The Searchers

Historical background

Several film critics have suggested that The Searchers was inspired by the 1836 kidnapping of nine-year-old Cynthia Ann Parker by Comanche warriors, who raided her family's home at Fort Parker, Texas.[15][16] She spent 24 years with the Comanches, married a war chief, and had three children (one of whom was the famous Comanche Chief Quanah Parker), only to be rescued against her will by Texas Rangers. James W. Parker, Cynthia Ann's uncle, spent much of his life and fortune in what became an obsessive search for his niece, like Ethan Edwards in the film. In addition, the rescue of Cynthia Ann, during a Texas Ranger attack known as the Battle of Pease River, resembles the rescue of Debbie Edwards when the Texas Rangers attack Scar's village. Parker's story was only one of 64 real-life cases of 19th-century child abductions in Texas that author Alan Le May studied while researching the novel on which the film was based. His surviving research notes indicate that the two characters who go in search of a missing girl were inspired by Brit Johnson, who ransomed his captured wife and children from the Comanches in 1865.[17] Afterward, Johnson made at least three trips to Indian Territory and Kansas relentlessly searching for another kidnapped girl, Millie Durgan (or Durkin), until Kiowa raiders killed him in 1871.[18]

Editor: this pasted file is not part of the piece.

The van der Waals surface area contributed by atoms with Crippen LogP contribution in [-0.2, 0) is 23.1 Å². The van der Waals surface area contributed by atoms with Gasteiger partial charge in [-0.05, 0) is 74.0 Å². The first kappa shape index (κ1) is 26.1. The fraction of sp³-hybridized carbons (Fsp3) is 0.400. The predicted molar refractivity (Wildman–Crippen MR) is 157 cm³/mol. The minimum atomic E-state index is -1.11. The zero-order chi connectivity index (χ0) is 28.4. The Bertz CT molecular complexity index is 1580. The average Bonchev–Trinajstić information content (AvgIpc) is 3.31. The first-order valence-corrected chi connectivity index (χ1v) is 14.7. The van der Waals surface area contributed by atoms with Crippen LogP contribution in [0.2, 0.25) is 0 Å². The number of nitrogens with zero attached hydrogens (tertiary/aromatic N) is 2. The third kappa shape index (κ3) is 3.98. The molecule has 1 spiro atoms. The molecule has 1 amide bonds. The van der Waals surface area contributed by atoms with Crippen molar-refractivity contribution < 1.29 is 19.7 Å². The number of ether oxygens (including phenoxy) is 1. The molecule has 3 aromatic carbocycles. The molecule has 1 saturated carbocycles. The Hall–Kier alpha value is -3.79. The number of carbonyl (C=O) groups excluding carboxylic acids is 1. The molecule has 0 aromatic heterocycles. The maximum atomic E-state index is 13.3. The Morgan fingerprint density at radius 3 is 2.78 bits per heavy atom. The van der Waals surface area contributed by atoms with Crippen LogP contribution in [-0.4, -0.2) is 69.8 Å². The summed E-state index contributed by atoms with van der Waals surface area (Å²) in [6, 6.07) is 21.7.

The ending of Le May's novel contrasts to the film's, with Debbie, called Dry-Grass-Hair by the Comanches, running from the white men and from the Indians. Marty, in one final leg of his search, finds her days later, only after she has fainted from exhaustion.

In the film, Scar's Comanche group is referred to as the Nawyecka, correctly the Noyʉhka or Nokoni,[19] the same band that kidnapped Cynthia Ann Parker. Some film critics have speculated that the historical model for the cavalry attack on a Comanche village, resulting in Look's death and the taking of Comanche prisoners to a military post, was the well-known Battle of Washita River, November 27, 1868, when Lt. Col. George Armstrong Custer's 7th U.S. Cavalry attacked Black Kettle's Cheyenne camp on the Washita River (near present-day Cheyenne, Oklahoma). The sequence also resembles the 1872 Battle of the North Fork of the Red River, in which the 4th Cavalry captured 124 Comanche women and children and imprisoned them at Fort Concho.


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